There are some scenes that might scare younger kids [a toddler was taken, crying, from the theater when the villainous lion, Alec Baldwin’s Mukunga, was being particularly nasty], but as a whole, this is a film that will thrill kids while not boring parents. Fans of CG animation will also enjoy the film.
Now I’m going to have to rent the first film. Nuts!
Disney•Pixar’s Cars Toons, a new animated short series directed by Academy Award®-winner John Lasseter, and starring Lightning McQueen’s rusty but trusty friend Mater, will be presented on, Disney Channel, Toon Disney and ABC Family beginning Monday, October 27.
“Cars Toons” are directed by John Lasseter, (director on Cars, Toy Story 2, A Bug’s Life and Toy Story). Victor Navone (animator on Cars, The Incredibles, Finding Nemo and Monsters, Inc.) and Rob Gibbs (story artist on Cars, Finding Nemo, Monsters, Inc. and Toy Story 2) are co-directors. Kori Rae (associate producer on The Incredibles and Monsters Inc.) is the producer.
The shorts premiere as follows on Toon Disney (all times ET/PT):
Monday, October 27 (6:56 p.m.)
“Rescue Squad Mater” — Mater is a fire truck that rescues Lightning McQueen from a burning building. When McQueen is rushed to the hospital, he discovers that Mater is a doctor, too.
Tuesday, October 28 (6:57 p.m.)
“Mater the Greater” — Mater is a famous daredevil who does all kinds of stunts. And Lightning McQueen becomes an unwilling participant in Mater’s greatest stunt ever.
Wednesday, October 29 (6:57 p.m.)
“El Materdor” — Mater is a famous bulldozer fighter in Spain. He’s so good, he’s able to fend off multiple bulldozers at once. Lightning McQueen joins Mater in this Tall Tale just as things are at their worst.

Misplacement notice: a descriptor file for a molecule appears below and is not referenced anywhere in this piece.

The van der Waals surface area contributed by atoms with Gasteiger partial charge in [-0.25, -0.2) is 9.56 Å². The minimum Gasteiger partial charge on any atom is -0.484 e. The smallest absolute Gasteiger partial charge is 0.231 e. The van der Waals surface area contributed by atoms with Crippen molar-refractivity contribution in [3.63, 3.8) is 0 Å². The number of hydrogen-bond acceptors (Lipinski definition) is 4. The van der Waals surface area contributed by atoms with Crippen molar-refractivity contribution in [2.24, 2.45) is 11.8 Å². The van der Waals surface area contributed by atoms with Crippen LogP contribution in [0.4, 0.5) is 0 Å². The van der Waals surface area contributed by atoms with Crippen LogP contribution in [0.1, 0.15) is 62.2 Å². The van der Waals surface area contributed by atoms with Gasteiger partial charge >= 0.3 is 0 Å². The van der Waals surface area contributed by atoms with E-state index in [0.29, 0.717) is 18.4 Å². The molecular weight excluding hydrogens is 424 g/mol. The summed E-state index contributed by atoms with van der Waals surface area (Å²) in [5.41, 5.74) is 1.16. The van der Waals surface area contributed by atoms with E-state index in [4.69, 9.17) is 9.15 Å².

Disney Channel will present all three shorts throughout the day on Saturday, November 1. ABC Family will present the shorts beginning Tuesday, December 23 during the network’s annual “25 Days of Christmas” programming event
With an A-story that features the love story between WALL*E [Waste Allocation Load Lifter – Earth Class] and EVE [Extraterrestrial Vegetation Evaluator], and a B-story that involves humanity’s possible return to a post-apocalyptic Earth, WALL*E is more than a bit of a gamble on PIXAR’s part.
Neither WALL*E nor EVE has a large vocabulary [at least, in terms of actual words – he has a number of R2D2-like sounds that clearly express what he’s feeling, and she has her own electronic vocabulary as well] – and neither has what you could call a real face [he’s a pair of binoculars on a box and she’s a floating egg with occasional arms & hands] – and yet we always know exactly what they are thinking and feeling.
Their romance is a classic one – and simultaneously poignant and hilarious – even though the film goes almost twenty minutes before a word of English is spoken.
The B-story features humans who have, in 700 years in space, become obese figures on floating couches/chairs. They live on a gigantic starship called the Axiom, where they are waited on, hand & foot, by robots of all sizes, shapes and functions [there’s more than a bit of eco-satire here, and it’s quite sharp].
The appearance of EVE [and WALL*E] with a fragile little plant from Earth should signal a return to Earth, but there are problems…
WALL*E does pay homage to various classic SF films [he resembles ET more than Johnny 5, and the ship’s autopilot, Otto, will certainly remind one of Hal from 2001], but homages are only cool if the film is worth seeing.
WALL*E is, quite frankly, dazzling. Purely from a cinematography perspective, almost every frame of the film is a perfect composition – and yet not predictable, or in any way sterile.
Some of the best moments include the realization that the deserted city we first see is only partly man-made [you’ll see what I mean…]; the lovely moment from the trailer when WALL*E trails his hand through asteroid dust like a little boy trailing his fingers through the water as a motorboat zips across a lake [see photo]; the beautiful skyscapes that open the film, and so many more [including the fact that WALL*E is hooked on Hello, Dolly – and has a cockroach as his only friend!].
WALL*E is the best film of the year – let alone the summer – so far. Easily. It may be too intense or hard to follow for younger children [the lady and four kids, ages about three to six, who were sitting next to me got up and left well before WALL*E reached the Axiom], so you should be aware of that.